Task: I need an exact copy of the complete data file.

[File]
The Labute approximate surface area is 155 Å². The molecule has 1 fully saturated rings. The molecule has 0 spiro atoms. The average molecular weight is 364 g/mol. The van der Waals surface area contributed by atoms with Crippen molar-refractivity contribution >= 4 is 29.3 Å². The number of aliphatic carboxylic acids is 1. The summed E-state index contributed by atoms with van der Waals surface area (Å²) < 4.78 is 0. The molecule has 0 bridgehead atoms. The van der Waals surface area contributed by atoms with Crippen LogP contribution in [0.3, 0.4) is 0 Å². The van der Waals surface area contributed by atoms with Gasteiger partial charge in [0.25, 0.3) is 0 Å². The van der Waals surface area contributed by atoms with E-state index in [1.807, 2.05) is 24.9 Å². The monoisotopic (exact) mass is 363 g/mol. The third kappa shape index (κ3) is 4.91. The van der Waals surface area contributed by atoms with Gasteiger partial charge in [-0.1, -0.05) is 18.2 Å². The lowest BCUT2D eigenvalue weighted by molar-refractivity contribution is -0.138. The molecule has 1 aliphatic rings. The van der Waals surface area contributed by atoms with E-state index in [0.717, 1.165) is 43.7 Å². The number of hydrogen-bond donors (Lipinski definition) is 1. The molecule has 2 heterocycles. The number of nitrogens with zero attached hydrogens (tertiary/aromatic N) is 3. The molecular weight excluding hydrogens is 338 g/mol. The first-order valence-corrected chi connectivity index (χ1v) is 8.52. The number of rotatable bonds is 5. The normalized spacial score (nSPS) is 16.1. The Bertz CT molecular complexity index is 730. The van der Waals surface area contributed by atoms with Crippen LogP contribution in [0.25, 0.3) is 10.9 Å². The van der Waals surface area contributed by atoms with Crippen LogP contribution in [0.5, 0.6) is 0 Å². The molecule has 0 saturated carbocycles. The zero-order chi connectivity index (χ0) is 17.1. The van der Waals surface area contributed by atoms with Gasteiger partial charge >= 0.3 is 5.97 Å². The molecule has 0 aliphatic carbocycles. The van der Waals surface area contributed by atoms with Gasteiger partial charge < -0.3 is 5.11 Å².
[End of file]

The Labute approximate surface area is 155 Å². The molecule has 1 fully saturated rings. The molecule has 0 spiro atoms. The average molecular weight is 364 g/mol. The van der Waals surface area contributed by atoms with Crippen molar-refractivity contribution >= 4 is 29.3 Å². The number of aliphatic carboxylic acids is 1. The summed E-state index contributed by atoms with van der Waals surface area (Å²) < 4.78 is 0. The molecule has 0 bridgehead atoms. The van der Waals surface area contributed by atoms with Crippen LogP contribution in [0.3, 0.4) is 0 Å². The van der Waals surface area contributed by atoms with Gasteiger partial charge in [0.25, 0.3) is 0 Å². The van der Waals surface area contributed by atoms with E-state index in [1.807, 2.05) is 24.9 Å². The monoisotopic (exact) mass is 363 g/mol. The third kappa shape index (κ3) is 4.91. The van der Waals surface area contributed by atoms with Gasteiger partial charge in [-0.1, -0.05) is 18.2 Å². The lowest BCUT2D eigenvalue weighted by molar-refractivity contribution is -0.138. The molecule has 1 aliphatic rings. The van der Waals surface area contributed by atoms with E-state index in [0.717, 1.165) is 43.7 Å². The number of hydrogen-bond donors (Lipinski definition) is 1. The molecule has 2 heterocycles. The number of nitrogens with zero attached hydrogens (tertiary/aromatic N) is 3. The molecular weight excluding hydrogens is 338 g/mol. The first-order valence-corrected chi connectivity index (χ1v) is 8.52. The number of rotatable bonds is 5. The normalized spacial score (nSPS) is 16.1. The Bertz CT molecular complexity index is 730. The van der Waals surface area contributed by atoms with Crippen LogP contribution in [0.25, 0.3) is 10.9 Å². The van der Waals surface area contributed by atoms with Crippen LogP contribution in [0.5, 0.6) is 0 Å². The molecule has 0 saturated carbocycles. The zero-order chi connectivity index (χ0) is 17.1. The van der Waals surface area contributed by atoms with Gasteiger partial charge >= 0.3 is 5.97 Å². The molecule has 0 aliphatic carbocycles. The van der Waals surface area contributed by atoms with Gasteiger partial charge < -0.3 is 5.11 Å².